The 1,001 Greatest Songs of the 20th Century 510 – 501
510. “Pancho and Lefty,” Townes Van Zandt. Songwriter: Townes Van Zandt; Did Not Chart; 1972. Townes Van Zandt was raised by a wealthy Fort Worth family; Van Zandt county in East Texas was named after one of his forefathers. Diagnosed with manic depression and a severe alcoholic, Van Zandt started performing in Houston in the mid-1960s, mixing a blues based sense of despair with the outlaw ethos of a natural contrarian. He became a legendary figure on the Texas singer/songwriter scene, viewed as a dark figure who could out drink, out write, and out charm any of his Lone Star competition. “Pancho and Lefty” is his signature song, a melancholy, cinematic classic of outlaw betrayal. Emmylou Harris revisited the kindness of the Federales on her 1977 cover version and it became a #1 country single for Willie Nelson and Merle Haggard in 1982. Van Zandt, on the song getting him out of a tight spot, “We got stopped by these two policemen and they said ‘What do you do for a living?’ and I said, ‘Well, I’m a songwriter,’ and they both kind of looked around like ‘pitiful, pitiful,’ and so on to that I added, ‘I wrote that song ‘Pancho and Lefty.’ You ever heard that song ‘Pancho and Lefty?’ I wrote that,’ and they looked back around and they looked at each other and started grinning, and it turns out that their squad car, you know their partnership, it was two guys, it was an Anglo and a Hispanic, and it turns out, they’re called Pancho and Lefty. I hope I never see them again.”
509. “The Last Time,” The Rolling Stones. Songwriters: Mick Jagger, Keith Richards; #9 pop; 1965. Keith Richards on re-writing the 1954 Staples Singers’ single “This May be the Last Time,” “We didn’t find it difficult to write pop songs, but it was VERY difficult – and I think Mick will agree – to write one for the Stones. It seemed to us it took months and months and in the end we came up with ‘The Last Time,’ which was basically re-adapting a traditional Gospel song that had been sung by the Staple Singers, but luckily the song itself goes back into the mists of time. At least we put our own stamp on it, as the Staple Singers had done, and as many other people have before and since: they’re still singing it in churches today. It gave us something to build on to create the first song that we felt we could decently present to the band to play.” Still, with Richards’ ringing guitar riff and the energy of the 1965 Rolling Stones, “The Last Time” sounded fresh and vital.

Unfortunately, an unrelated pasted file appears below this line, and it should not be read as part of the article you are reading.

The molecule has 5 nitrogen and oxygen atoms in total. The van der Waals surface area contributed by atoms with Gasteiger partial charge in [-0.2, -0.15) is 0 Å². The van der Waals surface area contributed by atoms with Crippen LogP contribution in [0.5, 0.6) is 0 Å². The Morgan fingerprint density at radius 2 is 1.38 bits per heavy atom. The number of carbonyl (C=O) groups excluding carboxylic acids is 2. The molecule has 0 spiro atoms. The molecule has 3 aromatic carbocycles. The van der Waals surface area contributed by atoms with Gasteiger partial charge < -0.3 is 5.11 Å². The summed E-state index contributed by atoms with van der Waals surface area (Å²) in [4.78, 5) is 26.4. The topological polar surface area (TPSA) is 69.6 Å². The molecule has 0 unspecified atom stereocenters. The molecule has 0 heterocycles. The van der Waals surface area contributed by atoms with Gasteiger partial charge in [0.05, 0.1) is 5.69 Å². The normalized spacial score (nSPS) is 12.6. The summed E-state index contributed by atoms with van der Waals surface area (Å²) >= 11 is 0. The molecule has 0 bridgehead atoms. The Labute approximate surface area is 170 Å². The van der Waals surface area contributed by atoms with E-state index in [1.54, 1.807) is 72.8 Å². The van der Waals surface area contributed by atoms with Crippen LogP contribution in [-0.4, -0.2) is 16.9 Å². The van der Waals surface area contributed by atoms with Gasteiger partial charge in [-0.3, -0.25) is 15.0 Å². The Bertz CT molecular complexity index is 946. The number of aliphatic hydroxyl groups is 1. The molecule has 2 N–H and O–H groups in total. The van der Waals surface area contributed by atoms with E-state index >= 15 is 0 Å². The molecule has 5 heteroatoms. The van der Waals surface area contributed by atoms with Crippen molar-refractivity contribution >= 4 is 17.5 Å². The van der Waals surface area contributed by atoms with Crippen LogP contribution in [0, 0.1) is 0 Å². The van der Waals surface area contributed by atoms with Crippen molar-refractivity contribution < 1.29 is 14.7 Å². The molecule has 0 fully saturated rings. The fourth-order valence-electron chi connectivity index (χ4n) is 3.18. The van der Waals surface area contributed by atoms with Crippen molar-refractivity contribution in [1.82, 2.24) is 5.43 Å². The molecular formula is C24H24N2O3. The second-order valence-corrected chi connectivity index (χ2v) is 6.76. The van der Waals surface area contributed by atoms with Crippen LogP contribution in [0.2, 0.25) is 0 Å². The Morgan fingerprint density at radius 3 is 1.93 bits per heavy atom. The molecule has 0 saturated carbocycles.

508. “My Guy,” Mary Wells. Songwriter: Smokey Robinson; #1 pop/#1 R&B; 1964. “My Guy” was the commercial peak from Mary Wells, who left Motown in 1965 and later suffered from drug addiction. The song serves as another testament to Smokey Robinson’s understated genius. Author Susan Whitall, “You need to look no further than the career of Mary Wells to see the physical manifestation of the shift at Motown from bluesy, gutbucket music to the sweeter pop that would put the company on the charts and into the black. Her ascent also revealed the importance of Smokey Robinson in creating the Motown sound, because it was Robinson who steered her away from the funky wail Gordy was encouraging in early Wells songs. Robinson encouraged Wells to sound sweet and shy, closer to her personality than the blues mama Gordy had in mind.” Rock critic Jason Ankeny, “On the surface ‘My Guy’ is a buoyant ode to undying devotion, sweetly simple in its head-over-heels enchantment, but the shy seductiveness of Wells’ vocal belies the idiosyncrasies of the lyrics. Punctuated by underhanded compliments like ‘No handsome face could ever take the place of my guy,’ the song turns itself inside out, making so much of the guy’s shortcomings – and Wells’ willing acceptance of them – that it takes on radical new meanings, provoking any number of questions on the vagaries of attraction.”